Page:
Top lawmakers on Capitol Hill are challenging the U.S. military to rethink how it classifies terrorist attacks on U.S. soil after the Defense Department decided the 2009 attack at Fort Hood and the attack on a recruiting office in Arkansas were domestic killings rather than flash points in the global war on terrorism.
Those classifications mean the dozens who were wounded or killed at Fort Hood, Texas, and those killed or injured in Little Rock, Ark., were not eligible for Purple Heart medals — a ruling that House Homeland Security Committee Chairman Peter T. King and Senate Homeland Security and Governmental Affairs Committee Chairman Joe Lieberman want to change.
They have introduced legislation that would allow domestic attacks on service members to be reviewed the same way as international terrorist attacks when it comes to awarding the Purple Heart, which is the military’s decoration for troops wounded or killed while in combat zones.
“We must face the reality that radicalized individuals and groups within the United States have targeted and will continue to target our men and women in uniform,” Mr. Lieberman said, adding that awarding the Purple Heart must be updated to reflect that reality.
The two 2009 cases have put a fine point on the debate.
Maj. Nidal Hassan, a former Army psychiatrist, stands accused of having killed 13 people and wounding another 32 at Fort Hood in November 2009. He could face the death penalty if convicted in the trial, in military court.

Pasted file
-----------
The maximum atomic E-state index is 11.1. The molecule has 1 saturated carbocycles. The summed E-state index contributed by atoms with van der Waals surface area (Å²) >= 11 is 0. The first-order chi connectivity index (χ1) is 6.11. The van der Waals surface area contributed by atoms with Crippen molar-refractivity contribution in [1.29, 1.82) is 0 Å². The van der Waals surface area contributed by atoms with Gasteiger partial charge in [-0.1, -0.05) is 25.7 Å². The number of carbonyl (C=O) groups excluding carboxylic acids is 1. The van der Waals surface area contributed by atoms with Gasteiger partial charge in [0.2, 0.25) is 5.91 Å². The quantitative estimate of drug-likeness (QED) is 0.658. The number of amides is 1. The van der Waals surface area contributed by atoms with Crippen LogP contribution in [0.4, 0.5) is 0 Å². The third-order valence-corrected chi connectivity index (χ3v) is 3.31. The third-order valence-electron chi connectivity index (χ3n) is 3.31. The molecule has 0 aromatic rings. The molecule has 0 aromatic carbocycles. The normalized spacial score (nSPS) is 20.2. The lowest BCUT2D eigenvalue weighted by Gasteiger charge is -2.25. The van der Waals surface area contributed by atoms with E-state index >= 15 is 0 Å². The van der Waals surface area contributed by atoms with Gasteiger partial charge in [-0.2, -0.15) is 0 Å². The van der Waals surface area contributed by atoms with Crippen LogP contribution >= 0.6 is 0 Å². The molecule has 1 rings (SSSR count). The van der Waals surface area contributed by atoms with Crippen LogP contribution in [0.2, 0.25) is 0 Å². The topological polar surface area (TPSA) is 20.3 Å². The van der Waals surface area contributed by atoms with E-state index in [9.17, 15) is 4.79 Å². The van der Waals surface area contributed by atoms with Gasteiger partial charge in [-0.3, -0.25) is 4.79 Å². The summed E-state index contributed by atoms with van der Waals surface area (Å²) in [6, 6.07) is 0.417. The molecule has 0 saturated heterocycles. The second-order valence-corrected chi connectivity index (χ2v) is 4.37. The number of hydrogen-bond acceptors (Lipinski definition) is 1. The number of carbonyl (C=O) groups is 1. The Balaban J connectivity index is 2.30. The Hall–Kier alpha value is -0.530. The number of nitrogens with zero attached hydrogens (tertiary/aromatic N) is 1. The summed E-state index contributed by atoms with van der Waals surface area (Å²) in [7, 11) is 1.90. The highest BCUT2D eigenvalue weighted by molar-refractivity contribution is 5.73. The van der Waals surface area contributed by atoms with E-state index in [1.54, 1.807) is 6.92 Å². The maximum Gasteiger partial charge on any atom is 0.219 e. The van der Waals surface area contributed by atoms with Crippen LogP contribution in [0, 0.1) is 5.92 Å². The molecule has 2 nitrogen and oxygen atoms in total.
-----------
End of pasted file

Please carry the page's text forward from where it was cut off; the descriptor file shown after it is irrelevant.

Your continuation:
Meanwhile, Abdulhakim Muhammad is serving life imprisonment after pleading guilty to killing one soldier and wounding another in a drive-by shooting at a military recruiting center in Little Rock in June 2009.
In both cases, the men have claimed ties to al Qaeda, but the military has declined to classify their attacks as tied to international terrorism.
Getting the government to recognize the domestic incidents as part of the war on terrorism has been a special mission for Daris Long, a retired Marine chief warrant officer whose son, Army Pvt. William Andrew Long, was killed in the Little Rock shooting.
Mr. Long said military rules aren’t written to accommodate the realities of war in the 21st century.
“We always fight the last war, but here you are fighting a war for 10 years, you’re not fighting against a national government. I would venture to say if you went in and looked at all the regulations [the Defense Department] has, they’re primarily towards fighting a war against another country,” he said. “We invented ‘enemy combatants’ because we didn’t have a term that was palatable to both sides of the aisle for what these guys were.”
The Pentagon didn’t return a message seeking comment on the legislation Wednesday, but it has taken fire from a number of members of Congress who said the two shootings should fall within the definition of terrorism.
Instead, Mr. Long said, they’ve been minimized: the Arkansas shooting as a drive-by, and the Fort Hood shooting as workplace violence.
John Stovall, director of national security and foreign relations at the American Legion, said his group hasn’t taken a position on whether the Fort Hood and Little Rock shootings should qualify as terrorism, but that the current system gives the Defense Department the flexibility it needs to make judgments.
“Our feeling is that the guidelines are clear,” he said. “If somebody is hurt or killed in a terrorist attack, then they deserve a Purple Heart. It depends on who defines what an act of terrorism is.”